E-Cigarette and Vaping Product Use Associated Lung Injury (EVALI)
The Centers for Disease Control and Prevention (CDC) is investigating a multistate outbreak of lung injury associated with use of e-cigarette, or vaping, products. Healthcare providers and clinicians should report any suspected cases of EVALI to their local health department.
- DHEC Health Alert Network
- CDC Clinical Outreach and Communication Activity Clinical Action Alert
- Outbreak of Lung Disease Associated with E-Cigarettes, or Vaping (CDC)
- Update: Interim Guidance for Healthcare Providers
The SC Department of Health and Environmental Control (DHEC) is participating in the Centers for Disease Control and Prevention (CDC) investigation of E-cigarette and Vaping Product Use Associated Lung Injury (EVALI) . While recent findings suggest products containing THC play a role in the outbreak, the specific chemical exposure causing the lung injuries remains unknown. It is important to remember that no single product or substance has been linked to all cases. More information is needed to know whether one or more e-cigarette or vaping product, substance, or brand is responsible for the outbreak.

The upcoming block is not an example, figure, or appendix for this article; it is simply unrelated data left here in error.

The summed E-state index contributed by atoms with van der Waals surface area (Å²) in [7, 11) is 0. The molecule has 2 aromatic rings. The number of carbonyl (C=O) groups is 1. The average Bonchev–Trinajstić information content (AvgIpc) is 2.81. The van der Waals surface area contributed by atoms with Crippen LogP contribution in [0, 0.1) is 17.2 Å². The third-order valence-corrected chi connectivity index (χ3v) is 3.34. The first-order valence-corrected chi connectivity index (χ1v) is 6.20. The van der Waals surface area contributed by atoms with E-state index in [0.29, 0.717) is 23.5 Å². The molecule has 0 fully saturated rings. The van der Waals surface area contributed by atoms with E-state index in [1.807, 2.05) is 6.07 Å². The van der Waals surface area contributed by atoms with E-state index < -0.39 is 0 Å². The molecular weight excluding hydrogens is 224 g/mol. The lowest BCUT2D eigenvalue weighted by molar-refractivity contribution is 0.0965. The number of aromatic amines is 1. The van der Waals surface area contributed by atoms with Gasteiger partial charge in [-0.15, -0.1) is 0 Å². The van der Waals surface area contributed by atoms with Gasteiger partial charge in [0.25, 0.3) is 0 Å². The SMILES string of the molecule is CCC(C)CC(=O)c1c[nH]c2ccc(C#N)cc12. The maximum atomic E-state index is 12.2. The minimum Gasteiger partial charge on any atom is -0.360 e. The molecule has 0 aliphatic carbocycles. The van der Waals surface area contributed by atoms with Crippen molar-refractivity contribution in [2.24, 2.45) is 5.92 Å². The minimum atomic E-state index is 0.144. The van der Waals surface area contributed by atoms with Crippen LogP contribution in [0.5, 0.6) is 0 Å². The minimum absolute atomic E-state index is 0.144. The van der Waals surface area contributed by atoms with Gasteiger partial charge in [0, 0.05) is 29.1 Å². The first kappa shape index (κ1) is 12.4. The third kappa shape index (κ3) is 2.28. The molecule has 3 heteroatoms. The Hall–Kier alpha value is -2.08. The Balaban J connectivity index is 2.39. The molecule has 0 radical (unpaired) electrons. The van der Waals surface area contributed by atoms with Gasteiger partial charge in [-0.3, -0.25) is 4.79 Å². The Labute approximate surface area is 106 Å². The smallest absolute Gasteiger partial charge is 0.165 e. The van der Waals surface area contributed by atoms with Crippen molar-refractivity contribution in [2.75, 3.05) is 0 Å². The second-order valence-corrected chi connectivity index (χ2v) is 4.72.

As of October 8, 2019, the CDC is reporting 1,299* lung injury cases associated with using e-cigarette, or vaping, products from 49 states, the District of Columbia, and 1 U.S. territory. Twenty-six deaths have been confirmed in 21 states.
South Carolina is investigating reports of suspected vaping related illness in all four regions of the state. Cases range in age from 17-69. Clinical information regarding cases is provided to DHEC by physicians using CDC approved tools. DHEC in turn provides this information to the CDC, where it is compiled to further the investigation.
|SC Cases of E-Cigarette and Vaping Product Use Associated Lung Injury (EVALI)|
|Confirmed or Probable||24|
Find more e-cigarette risk information on the DHEC E-cigarettes, Vapes, and Other Tobacco Products page.
*The increase in lung injury cases from last week represents both new patients and recent reporting of previously-identified patients to CDC.